There is another book "How to talk to your children so they will listen" which is good- it recommends leaving reminder notes about annoying stuff they are or aren't doing instead of constantly telling them.
. My son used to be incredibly rude -with a kind of mean edge. However now at 15 he is so much better - a lot of the rudeness has kind of morphed into weird humour. Looking back using humour to defuse and reframe situations helped bring both our tension levels down.

Feelingscrewedup Wed 16-Oct-13 21:40:40

Thanks both, and I will definitely look into that book.

The problem issue is that he often tries to undermine what I say, and says stuff like 'well that is stupid', 'there's no point then', etc for things that have an obvious point and are not stupid but which he disagrees with. It really winds me up and although I mostly deal with it okay from a parenting pov, it is the extreme stress emotions it causes that I don't deal with at all well. So I will end up dealing with the issue with DS but then binging and purging food or suchlike to stop feeling. How the hell do people manage to deal with the intensity of a child you love having them say or do things to you that cause such stress?

I do try and do craft stuff but it doesn't have the same effect, running is good but I can't just go out and run at any time esp. as a single parent, and I hate my bathroom, it has no windows so the whole relaxing bath thing isn't relaxing. Also food/pain stuff is the easiest and quickest way to deal with it. sad

ThisIsMeToo Wed 16-Oct-13 16:50:50

That and looking after myself a lot. My exercise routine is essential for me for example to stay calm. When I feel I am loosing the plot, it's usually because I haven't looked after myself well enough

ThisIsMeToo Wed 16-Oct-13 16:48:38

Have you read 'How to talk' for teens? I found it a real good book, esp the bit where they say that you should talk about your feelings regathering than have a go at them.
Generally they know exactly what they are supposed to do. They don't need teaching anymore. But they do need to learn the effect of their behaviour, or lack of, on other people iyswim

DonkeysDontRideBicycles Wed 16-Oct-13 16:43:38

I broached this with a friend whose children were all older than mine so she knew the ropes.
She said, "I am Snow White, I have Smelly, Clumsy, Dozy, Greedy and Sweet-But-Forgetful".

I think the message was her DCs had their foibles but there was usually one overwhelming factor that bugged her. So she picked her battles. And like a toddler, with each one she lavished praise when they were polite, organised, punctual. She took herself off to bed early with the kind of routine we lavish on babies and small DCs - a bath, a cosy bed and a book - with scented candles and her choice of music or tv in the bedroom.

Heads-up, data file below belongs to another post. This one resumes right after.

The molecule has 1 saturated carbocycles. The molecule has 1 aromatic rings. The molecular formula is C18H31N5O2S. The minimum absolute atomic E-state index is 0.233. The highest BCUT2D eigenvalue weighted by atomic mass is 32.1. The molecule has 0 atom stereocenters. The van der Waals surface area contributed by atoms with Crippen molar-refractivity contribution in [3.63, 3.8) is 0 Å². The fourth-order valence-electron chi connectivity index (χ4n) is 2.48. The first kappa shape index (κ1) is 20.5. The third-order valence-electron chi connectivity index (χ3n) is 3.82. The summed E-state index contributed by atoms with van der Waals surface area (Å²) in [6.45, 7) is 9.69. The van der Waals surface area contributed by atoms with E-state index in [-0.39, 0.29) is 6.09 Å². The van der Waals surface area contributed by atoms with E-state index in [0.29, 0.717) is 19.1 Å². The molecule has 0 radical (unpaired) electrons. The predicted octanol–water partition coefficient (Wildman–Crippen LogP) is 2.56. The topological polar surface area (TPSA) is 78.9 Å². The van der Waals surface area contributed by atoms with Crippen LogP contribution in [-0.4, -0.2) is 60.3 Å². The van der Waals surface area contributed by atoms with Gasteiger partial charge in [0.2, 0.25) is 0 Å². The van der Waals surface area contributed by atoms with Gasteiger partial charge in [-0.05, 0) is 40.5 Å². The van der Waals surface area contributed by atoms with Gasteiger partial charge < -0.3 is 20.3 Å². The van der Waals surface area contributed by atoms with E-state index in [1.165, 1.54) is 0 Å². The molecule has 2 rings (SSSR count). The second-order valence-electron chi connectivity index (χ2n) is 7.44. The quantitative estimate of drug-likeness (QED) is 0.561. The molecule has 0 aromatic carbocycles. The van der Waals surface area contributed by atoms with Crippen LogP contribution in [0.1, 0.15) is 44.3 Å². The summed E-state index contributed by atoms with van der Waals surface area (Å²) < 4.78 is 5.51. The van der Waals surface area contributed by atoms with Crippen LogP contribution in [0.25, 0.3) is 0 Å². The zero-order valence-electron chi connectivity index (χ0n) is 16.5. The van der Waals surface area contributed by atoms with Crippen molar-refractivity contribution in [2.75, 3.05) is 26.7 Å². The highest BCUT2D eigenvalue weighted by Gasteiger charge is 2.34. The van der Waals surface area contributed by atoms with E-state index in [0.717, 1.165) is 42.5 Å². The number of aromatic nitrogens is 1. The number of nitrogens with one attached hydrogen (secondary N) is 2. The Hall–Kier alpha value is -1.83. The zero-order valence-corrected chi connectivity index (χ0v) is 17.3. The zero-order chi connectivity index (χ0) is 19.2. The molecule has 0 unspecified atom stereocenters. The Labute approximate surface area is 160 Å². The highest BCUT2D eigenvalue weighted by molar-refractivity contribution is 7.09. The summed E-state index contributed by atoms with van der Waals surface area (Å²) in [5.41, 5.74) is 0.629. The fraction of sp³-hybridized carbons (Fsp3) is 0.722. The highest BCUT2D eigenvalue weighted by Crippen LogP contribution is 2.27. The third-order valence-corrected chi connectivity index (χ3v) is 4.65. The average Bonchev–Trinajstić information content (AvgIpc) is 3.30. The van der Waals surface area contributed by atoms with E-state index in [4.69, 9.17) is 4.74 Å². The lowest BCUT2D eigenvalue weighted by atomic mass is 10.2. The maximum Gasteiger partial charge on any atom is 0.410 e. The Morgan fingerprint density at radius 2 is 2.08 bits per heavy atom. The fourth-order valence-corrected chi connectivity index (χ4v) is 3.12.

That and she got her DH to remove a bedroom door if things got to the point where they stamped upstairs and slammed a door.

Sometimes there's other factors but our flesh and blood can wind us up like no others.

Always be explicit, never ambiguous with instructions.

If possible, allow some face-saving wiggle room, if they at least try. Not so that he can talk you round, but so that if it feels appropriate you can give an inch.

If you confiscate something, give him the chance to earn it back.

If ever he appears ungrateful or careless, ask yourself, am I doing this for him, or because it makes me feel like Super Mum? eg clearing room of stuff, ("Don't touch my things!"), making a really nice meal he then barely touches because he's stuffed his face with sweets.

Make time for yourself, try and get outdoors, can you take up a hobby like swimming or yoga or choir that you can escape for an hour or two?

If you worry about the teen years maybe you could look into parenting courses locally.

Feelingscrewedup Wed 16-Oct-13 08:11:06

So, I could maybe put this in mental health but I feel like I am clogging up that one at the moment. I am in the midst of a relapse of eating disorder and other stuff which is equally un-fun.

Pre-teen son currently knows how to press all the stress buttons (not really bad behaviour, just the little things that really get to me) which currently result in becoming overwhelmed with stress, and then engaging in eating disordered/self harm type behaviours to smother all the feeling. So I know that is not good, and I was wondering how other people who are not trapped in such negative patterns of behaviour cope with this level of stress from children? (I also know I am experiencing little things as disproportionately bad and it is all linked, but I really could use some coping strategies). Any practical tips welcome.